Admit it. You like some cultures more than others.
• Headscarves—Yes or No?
• Senior Citizens—Out of Touch or Insightful?
• Southern Accent—Annoying or Charming?
It might not be these differences. But we all have implicit assumptions about certain cultures. And those preferences profoundly influence our thoughts, decisions, and behaviors. We’re all biased. And we need bias to survive. It’s the way our brains are wired to alert us to danger. But whether we act upon a bias is another thing altogether.
Unconscious bias training is all the rage these days. Left unchecked, unconscious biases are detrimental to leading effectively in the 21st Century—whether it’s hiring, marketing, or strategic planning. So companies, governments, and universities are investing millions of dollars in teaching staff about the implicit preferences they have for certain groups of people. In 2013, more than 13,000 of Google’s 46,000 employees attended unconscious bias training to expose staff to ways they unwittingly favor certain types of people based upon their upbringing, experiences, and values. Dow Chemical, Pricewaterhouse Coopers, and Novartis are also seeing this as one of the most important ways to equip their increasingly diverse workforces; and governments and military forces have jumped on the bandwagon too. A great deal of our work at the Cultural Intelligence Center is working with these kinds of organizations to integrate unconscious bias training with building a more culturally intelligent and inclusive organization.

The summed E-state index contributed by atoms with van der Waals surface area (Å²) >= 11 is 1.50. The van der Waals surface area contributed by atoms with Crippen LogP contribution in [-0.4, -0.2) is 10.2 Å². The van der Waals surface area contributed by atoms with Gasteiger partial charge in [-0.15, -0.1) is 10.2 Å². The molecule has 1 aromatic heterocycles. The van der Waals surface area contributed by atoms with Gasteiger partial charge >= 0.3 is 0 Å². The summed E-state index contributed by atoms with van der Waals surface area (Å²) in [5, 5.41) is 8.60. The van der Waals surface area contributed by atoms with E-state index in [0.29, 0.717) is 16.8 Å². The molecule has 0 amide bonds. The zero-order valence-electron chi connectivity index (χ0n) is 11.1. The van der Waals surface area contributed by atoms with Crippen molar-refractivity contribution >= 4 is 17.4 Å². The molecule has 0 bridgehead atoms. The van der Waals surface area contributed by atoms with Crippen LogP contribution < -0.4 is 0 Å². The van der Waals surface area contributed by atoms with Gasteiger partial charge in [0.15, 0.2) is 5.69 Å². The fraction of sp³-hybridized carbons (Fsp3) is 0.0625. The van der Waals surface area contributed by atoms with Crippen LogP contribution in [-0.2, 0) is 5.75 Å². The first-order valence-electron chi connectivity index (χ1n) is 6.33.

Awareness of one’s own culture and the potential biases one may have toward others is the first step toward improving your effectiveness with diverse colleagues and customers. But it’s not enough. Awareness doesn’t automatically lead to cross-border results. The inevitable question after unconscious bias training is “Now what? I know I’m biased and so is everyone else. So what am I supposed to do about it?”
I’m a huge supporter of training people about unconscious bias. But it can’t stop there. You have to develop cultural intelligence to move from awareness to intercultural effectiveness. Here are a few ways to do so:
1. Identify your blind spots
If you haven’t been exposed to the groundbreaking work on unconscious bias, start there. Take one of the tests at Project Implicit and consider which groups of people you find most difficult to trust. How might that difficultly connect to a deeply rooted bias? Don’t be too quick to answer. And read Blindspot by Mahzarin Banaji and Anthony Greenwald, the best book I’ve read on this fascinating subject.
2. Train yourself to think differently
Simply becoming aware of a bias reduces its power to shape our decisions. The conscious side of the brain is very capable of doing the necessary work to train our minds to think differently. Look for where the bias emerges in your thinking and decision-making. Stop yourself when resorting to an unchecked assumption and choose to think differently. And use the power of repetition to regularly remind you of your otherwise overlooked biases.